Ju Wenjun: An insider's view of the match for the Women's World Championship 2020

by Ju Wenjun
4/6/2020 – The chess year 2020 began with a highlight, the Women's World Championship match between World Champion Ju Wenjun and her challenger Aleksandra Goryachkina. The match was hard-fought and Ju Wenjun won the tie-break. Here, at her premiere as a ChessBase author, she delivers an insider's report on this exciting match. | Photos: FIDE

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"The best birthday present ever!"

The FIDE Women’s World Championship match 2020 was played in Shanghai and Vladivostok. The first six rounds took place in Shanghai, my home town. The venue of the match was the Shanghai Board and Card Games Administrative Center in Nanjing Road West, in the center of the city. Shanghai and Vladivostok are quite different — when the match began in Shanghai it was about 10 degrees (Celsius) outside and one day the temperature even reached 20 degrees. But things were to change when we moved to Vladivostok for the second part of the match.

In Shanghai we stayed at the Continental Hotel, and from my window I could see the railway station and a huge shopping mall. From the hotel to the playing venue it was a ten-minute drive by car.

FIDE President Arkady Dvorkovich makes the first move

For me, it was a pleasure and an honour to play in my home town, and I wanted to win at least one game to take the lead in the first part of the match — and in Shanghai. However, the match started with three long draws. But then I won the fourth game, and I am really proud on this game. 

 

52.g4 and White wins

After my win in the fourth game I was very happy and really enjoyed the free day. However, my joy did not last long because I lost in game five after which we were back to 50% each. Now, I expected a long and tough struggle in the remaining seven games. After another draw in game six we flew to Vladivostok for the second part of the match. 

The first half of the match was played in Shanghai

Five people came with me to Vladivostok to help me and to support me during the match: Mr. Ye Jiangchuan and Miss Li Kaimin from Chinese Chess Association, Mr. Ni Hua and Miss Wang Pin from the Shanghai Chess Team, and my personal assistant Wang Yunhan. They helped me to prepare for my games, they worked as translators and they took care of many details of daily life. I am very grateful for their help.

We took an overnight flight from Shanghai to Vladivostok and, when we arrived at 7 am in the morning, it was freezing cold: -15 degrees. We stayed at the University where Miss Wang Pin and I shared a big suite with two bedrooms, a kitchen, and a living room. The place was quiet, which helped to focus on chess.

Vladivostok

After a few days of rest and preparation the second part of the match began and I drew with White in game seven.

 

However, then the match took a turn for the worse because I lost with Black in game eight. This was bad, and with four games remaining I did not have many chances to equalize again. Game nine was crucial: I was playing with White and more or less needed to win because in two of the three remaining games I had White and playing for a win when you are -1 down is always difficult.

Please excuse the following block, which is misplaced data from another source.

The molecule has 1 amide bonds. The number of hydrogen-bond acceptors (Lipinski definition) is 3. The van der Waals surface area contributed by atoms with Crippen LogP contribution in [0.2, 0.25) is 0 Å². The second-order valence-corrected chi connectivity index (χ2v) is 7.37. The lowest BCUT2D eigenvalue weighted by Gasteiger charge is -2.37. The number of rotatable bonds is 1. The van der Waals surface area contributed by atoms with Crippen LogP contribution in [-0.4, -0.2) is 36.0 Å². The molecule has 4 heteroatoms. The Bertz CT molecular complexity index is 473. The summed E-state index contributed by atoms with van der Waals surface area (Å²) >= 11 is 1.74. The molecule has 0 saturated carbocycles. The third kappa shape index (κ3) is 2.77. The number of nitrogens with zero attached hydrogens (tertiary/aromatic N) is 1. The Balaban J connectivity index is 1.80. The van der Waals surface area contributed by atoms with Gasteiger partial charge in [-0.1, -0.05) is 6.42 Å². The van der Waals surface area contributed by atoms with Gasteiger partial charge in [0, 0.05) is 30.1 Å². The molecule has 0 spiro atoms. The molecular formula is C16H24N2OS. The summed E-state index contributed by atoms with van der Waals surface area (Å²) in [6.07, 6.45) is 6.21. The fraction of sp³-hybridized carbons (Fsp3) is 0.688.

The arbiter Shohreh Bayat starts the game

In game nine I tried a rare line and this strategy was successful. In the middlegame, the game had become totally chaotic but I had good chances. However, I let them slip and suddenly was definitely worse. But my opponent also did not find the best moves and after the time control at move 40 I was better again and could finally win. With three games to go we were back to 50% each — 4½:4½.

 

10.Rxd4 was objectively not the best but led to wild complications

In Shanghai, my coach Ni Hua and I used to take a ten or fifteen-minute walk after each game to relax and to wind down. But in Vladivostok it was just too cold for such exercise and we limited our walks to one minute or even less, just to get some fresh air.

The match was followed by two mascots, a cuddly toy tiger and a cuddly toy leopard. They were always on guard on the stage and watched the games. I liked them both, but preferred the tiger because the tiger is a Chinese sign of the zodiac.

Game ten was very interesting again. After the opening, the game soon wound up into an equal endgame in which we both tried to get an advantage. However, I was more lucky and won the game.

 

Ju Wenjun concentrates before the game

Game eleven was the shortest game of the match and ended in a draw.

In the 12th and last game with classical time control, I needed only a draw to defend my title but I lost and we had to go into tie-break.

The first two games of the tie-break brought two draws but with a win in game three I could once again pull ahead. And again, I needed only a draw in the last game to defend my title. When I managed to hold the draw in game four I was very happy. The match was long and tough and I am very happy that I won in the end.


Live video of the tie-break (FIDE) 


I would like to use the opportunity to thank coach Ni Hua who helped me prepare and shared a lot of useful and valuable ideas. And I have nothing but respect for my opponent Aleksandra Goryachkina and her team. They are excellent.

 A successful team: Ju Wenjun and Ni Hua

I defended my title as World Champion and won the Women's World Championship match on January 24, which happens to be Chinese New Year’s Eve. Moreover, it is only one week before my birthday. Winning this tough match is the best birthday present ever.

The closing ceremony


Looking back (FIDE)


Games of the match

 

Games of the tie-break

 

Links